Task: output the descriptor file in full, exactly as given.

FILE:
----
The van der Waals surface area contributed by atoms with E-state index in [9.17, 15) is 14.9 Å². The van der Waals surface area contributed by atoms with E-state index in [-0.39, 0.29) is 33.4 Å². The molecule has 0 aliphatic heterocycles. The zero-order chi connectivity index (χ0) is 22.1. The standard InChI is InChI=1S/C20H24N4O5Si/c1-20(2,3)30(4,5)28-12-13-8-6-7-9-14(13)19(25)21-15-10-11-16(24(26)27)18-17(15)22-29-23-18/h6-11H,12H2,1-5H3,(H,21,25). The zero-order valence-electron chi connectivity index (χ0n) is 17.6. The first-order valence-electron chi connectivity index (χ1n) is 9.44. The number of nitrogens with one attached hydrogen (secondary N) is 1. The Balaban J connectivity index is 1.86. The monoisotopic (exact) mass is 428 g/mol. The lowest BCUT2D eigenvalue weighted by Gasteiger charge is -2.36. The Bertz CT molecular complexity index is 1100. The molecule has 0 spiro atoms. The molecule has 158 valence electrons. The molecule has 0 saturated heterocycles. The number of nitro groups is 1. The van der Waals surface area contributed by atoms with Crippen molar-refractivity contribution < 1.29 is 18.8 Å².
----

The van der Waals surface area contributed by atoms with E-state index in [9.17, 15) is 14.9 Å². The van der Waals surface area contributed by atoms with E-state index in [-0.39, 0.29) is 33.4 Å². The molecule has 0 aliphatic heterocycles. The zero-order chi connectivity index (χ0) is 22.1. The standard InChI is InChI=1S/C20H24N4O5Si/c1-20(2,3)30(4,5)28-12-13-8-6-7-9-14(13)19(25)21-15-10-11-16(24(26)27)18-17(15)22-29-23-18/h6-11H,12H2,1-5H3,(H,21,25). The zero-order valence-electron chi connectivity index (χ0n) is 17.6. The first-order valence-electron chi connectivity index (χ1n) is 9.44. The number of nitrogens with one attached hydrogen (secondary N) is 1. The Balaban J connectivity index is 1.86. The monoisotopic (exact) mass is 428 g/mol. The lowest BCUT2D eigenvalue weighted by Gasteiger charge is -2.36. The Bertz CT molecular complexity index is 1100. The molecule has 0 spiro atoms. The molecule has 158 valence electrons. The molecule has 0 saturated heterocycles. The number of nitro groups is 1. The van der Waals surface area contributed by atoms with Crippen molar-refractivity contribution < 1.29 is 18.8 Å².